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# 4.2: Conditions under which Integrals Approximate Partition Functions

The Boltzmann equation gives the equilibrium fraction of particles in the $$i^{th}$$ energy level, $$\epsilon_i$$, as

$\frac{N^{\textrm{⦁}}_i}{N}=\frac{g_i}{z}\mathrm{exp}\left(\frac{-\epsilon_i}{kT}\right)$

so the fraction of particles in energy levels less than $$\epsilon_n$$ is

$f\left(\epsilon_n\right)=z^{-1}\sum^{n-1}_{i=1}{g_i}\mathrm{exp}\left(\frac{-\epsilon_i}{kT}\right)$

where $$z=\sum^{\infty }_{i=1}{g_i}\mathrm{exp}\left({\epsilon_i}/{kT}\right)$$. We can represent either of these sums as the area under a bar graph, where the height and width of each bar are $$g_i\mathrm{exp}\left({\epsilon_i}/{kT}\right)$$ and unity, respectively. If $$g_i$$ and $$\epsilon_i$$ can be approximated as continuous functions, this area can be approximated as the area under the continuous function $$y\left(i\right)=g_i\mathrm{exp}\left({\epsilon_i}/{kT}\right)$$. That is,

$\sum^{n-1}_{i=1}g_i\mathrm{exp}\left(\frac{-\epsilon_i}{kT}\right)\approx \int^n_{i=0}{g_i\mathrm{exp}\left(\frac{-\epsilon_i}{kT}\right)}di$

To evaluate this integral, we must know how both $$g_i$$ and $$\epsilon_i$$ depend on the quantum number, $$i$$.

Let us consider the case in which $$g_i=1$$ and look at the constraints that the $$\epsilon_i$$ must satisfy in order to make the integral a good approximation to the sum. The graphical description of this case is sketched in Figure 1. Since $$\epsilon_i>\epsilon_{i-1}>0$$, we have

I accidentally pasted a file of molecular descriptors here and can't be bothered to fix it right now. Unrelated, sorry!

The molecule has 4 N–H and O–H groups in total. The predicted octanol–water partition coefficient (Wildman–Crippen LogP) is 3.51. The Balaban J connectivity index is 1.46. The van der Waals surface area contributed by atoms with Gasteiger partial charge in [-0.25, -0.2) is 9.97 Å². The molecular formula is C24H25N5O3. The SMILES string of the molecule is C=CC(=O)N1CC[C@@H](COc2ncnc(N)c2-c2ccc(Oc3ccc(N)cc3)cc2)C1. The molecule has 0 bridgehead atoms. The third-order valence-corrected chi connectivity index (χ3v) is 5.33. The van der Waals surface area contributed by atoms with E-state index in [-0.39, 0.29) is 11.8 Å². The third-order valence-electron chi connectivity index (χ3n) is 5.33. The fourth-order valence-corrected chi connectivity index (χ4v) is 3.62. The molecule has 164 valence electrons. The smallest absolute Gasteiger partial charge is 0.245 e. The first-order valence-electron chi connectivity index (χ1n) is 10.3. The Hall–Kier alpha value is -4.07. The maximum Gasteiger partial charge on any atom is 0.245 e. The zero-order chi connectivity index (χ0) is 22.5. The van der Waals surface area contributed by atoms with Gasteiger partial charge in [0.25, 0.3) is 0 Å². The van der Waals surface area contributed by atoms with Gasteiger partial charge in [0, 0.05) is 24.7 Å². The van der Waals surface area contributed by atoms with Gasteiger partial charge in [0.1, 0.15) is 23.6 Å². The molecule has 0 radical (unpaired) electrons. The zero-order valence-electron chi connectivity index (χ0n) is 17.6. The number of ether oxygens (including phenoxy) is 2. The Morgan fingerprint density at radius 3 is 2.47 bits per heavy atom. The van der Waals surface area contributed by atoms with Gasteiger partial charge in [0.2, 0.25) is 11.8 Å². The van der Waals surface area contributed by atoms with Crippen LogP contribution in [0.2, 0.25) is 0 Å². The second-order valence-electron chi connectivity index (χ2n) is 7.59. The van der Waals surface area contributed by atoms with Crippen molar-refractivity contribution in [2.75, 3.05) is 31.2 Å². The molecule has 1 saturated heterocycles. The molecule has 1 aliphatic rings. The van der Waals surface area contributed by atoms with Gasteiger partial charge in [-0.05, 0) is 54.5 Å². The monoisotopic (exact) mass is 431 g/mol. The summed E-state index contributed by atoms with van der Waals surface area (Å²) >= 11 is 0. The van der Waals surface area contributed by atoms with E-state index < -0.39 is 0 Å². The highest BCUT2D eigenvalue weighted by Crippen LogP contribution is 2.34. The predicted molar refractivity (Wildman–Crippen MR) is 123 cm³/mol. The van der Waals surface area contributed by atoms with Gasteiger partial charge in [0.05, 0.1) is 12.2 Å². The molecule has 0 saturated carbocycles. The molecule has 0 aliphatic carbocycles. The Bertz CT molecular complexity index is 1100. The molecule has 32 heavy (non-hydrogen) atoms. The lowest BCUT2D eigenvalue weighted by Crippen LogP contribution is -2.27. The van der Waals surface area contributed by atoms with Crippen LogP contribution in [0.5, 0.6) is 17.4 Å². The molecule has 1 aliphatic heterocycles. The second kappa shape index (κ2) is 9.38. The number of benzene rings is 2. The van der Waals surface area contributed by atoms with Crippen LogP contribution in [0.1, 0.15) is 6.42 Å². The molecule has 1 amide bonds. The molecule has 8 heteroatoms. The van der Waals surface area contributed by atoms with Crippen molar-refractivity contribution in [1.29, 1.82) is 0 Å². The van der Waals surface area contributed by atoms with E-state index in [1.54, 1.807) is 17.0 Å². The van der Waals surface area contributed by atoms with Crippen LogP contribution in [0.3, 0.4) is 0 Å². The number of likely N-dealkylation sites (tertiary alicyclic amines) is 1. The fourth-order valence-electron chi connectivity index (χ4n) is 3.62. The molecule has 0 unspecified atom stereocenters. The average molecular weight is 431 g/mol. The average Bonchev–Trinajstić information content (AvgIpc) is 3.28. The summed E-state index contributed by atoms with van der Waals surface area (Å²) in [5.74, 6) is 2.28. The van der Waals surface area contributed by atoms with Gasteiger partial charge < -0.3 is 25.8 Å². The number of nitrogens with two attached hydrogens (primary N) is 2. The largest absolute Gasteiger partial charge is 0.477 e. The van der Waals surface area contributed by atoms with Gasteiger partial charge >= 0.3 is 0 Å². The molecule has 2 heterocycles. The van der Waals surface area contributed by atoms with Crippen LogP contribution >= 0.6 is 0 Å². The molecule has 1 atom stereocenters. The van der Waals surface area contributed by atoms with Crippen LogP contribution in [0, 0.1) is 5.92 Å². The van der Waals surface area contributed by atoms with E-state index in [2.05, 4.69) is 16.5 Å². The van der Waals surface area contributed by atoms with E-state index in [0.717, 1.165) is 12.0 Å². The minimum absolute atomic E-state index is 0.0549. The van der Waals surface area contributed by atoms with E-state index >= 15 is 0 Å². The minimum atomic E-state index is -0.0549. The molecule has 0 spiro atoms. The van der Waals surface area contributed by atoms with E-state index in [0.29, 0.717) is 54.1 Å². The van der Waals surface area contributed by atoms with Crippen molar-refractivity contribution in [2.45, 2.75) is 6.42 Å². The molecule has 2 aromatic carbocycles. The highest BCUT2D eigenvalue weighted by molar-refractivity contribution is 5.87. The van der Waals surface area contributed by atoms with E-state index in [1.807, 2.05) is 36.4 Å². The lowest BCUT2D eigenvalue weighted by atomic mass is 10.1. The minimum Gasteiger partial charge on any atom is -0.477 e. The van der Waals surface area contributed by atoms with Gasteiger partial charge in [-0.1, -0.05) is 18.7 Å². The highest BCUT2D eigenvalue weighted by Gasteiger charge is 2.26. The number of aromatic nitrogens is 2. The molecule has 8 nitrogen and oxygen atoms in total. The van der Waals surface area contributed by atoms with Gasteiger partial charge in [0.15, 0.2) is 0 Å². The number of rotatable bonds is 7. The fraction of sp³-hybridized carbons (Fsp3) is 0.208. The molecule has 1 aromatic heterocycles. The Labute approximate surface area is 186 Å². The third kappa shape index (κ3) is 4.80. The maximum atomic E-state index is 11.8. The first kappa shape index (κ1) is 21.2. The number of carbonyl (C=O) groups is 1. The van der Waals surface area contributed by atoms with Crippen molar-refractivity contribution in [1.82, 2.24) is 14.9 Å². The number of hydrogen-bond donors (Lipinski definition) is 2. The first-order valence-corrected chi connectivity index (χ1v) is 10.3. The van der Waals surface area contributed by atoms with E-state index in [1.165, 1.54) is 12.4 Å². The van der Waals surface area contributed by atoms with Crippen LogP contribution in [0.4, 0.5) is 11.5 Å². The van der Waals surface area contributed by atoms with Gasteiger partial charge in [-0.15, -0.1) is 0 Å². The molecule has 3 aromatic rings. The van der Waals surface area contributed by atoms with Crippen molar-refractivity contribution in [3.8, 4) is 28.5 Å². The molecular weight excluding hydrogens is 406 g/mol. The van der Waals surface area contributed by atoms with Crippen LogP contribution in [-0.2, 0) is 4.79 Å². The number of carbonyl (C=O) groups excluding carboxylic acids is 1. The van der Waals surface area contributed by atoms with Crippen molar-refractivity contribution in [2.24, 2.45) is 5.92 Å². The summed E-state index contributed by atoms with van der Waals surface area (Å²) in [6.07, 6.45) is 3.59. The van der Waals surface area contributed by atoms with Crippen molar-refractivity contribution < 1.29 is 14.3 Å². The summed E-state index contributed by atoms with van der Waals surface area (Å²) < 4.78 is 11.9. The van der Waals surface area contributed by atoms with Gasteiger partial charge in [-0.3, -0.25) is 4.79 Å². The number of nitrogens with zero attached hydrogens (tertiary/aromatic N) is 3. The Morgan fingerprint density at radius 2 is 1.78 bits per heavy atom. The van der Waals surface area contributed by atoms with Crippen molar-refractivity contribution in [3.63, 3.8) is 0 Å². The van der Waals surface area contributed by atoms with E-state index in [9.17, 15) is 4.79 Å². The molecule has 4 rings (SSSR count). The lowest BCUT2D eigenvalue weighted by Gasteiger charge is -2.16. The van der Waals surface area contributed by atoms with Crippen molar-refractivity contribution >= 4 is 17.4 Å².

$e^{-\epsilon_{i-1}/kT}-e^{-\epsilon_i/kT}>0$

For the integral to be a good approximation, we must have

$e^{-\epsilon_{i-1}/kT}\gg e^{-\epsilon_{i-1}/kT}-e^{-\epsilon_i/kT}>0,$

which means that

$1\gg 1-e^{-\Delta \epsilon /kT}>0$

where $$\Delta \epsilon =\epsilon_i-\epsilon_{i-1}$$. Now,

$e^x\approx 1+x+\frac{x^2}{2!}+\frac{x^3}{3!}+\dots$

so that the approximation will be good if

$1\gg 1-\left(1-\frac{\Delta \epsilon }{kT}+\dots \right)$ or $1\gg \frac{\Delta \epsilon }{kT}$ or $kT\gg \Delta \epsilon$

We can be confident that the integral is a good approximation to the exact sum whenever there are many pairs of energy levels, $$\epsilon_i$$ and $$\epsilon_{i-1}$$, that satisfy the condition

$\Delta \epsilon =\epsilon_i-\epsilon_{i-1}\ll kT.$

If there are many energy levels that satisfy $$\epsilon_i\ll kT$$, there are necessarily many intervals, $$\Delta \epsilon$$, that satisfy $$\Delta \epsilon \ll kT$$. In short, if a large number of the energy levels of a system satisfy the criterion $$\epsilon \ll kT$$, we can use integration to approximate the sums that appear in the Boltzmann equation. In Section 24.3, we use this approach and the energy levels for a particle in a box to find the partition function for an ideal gas.

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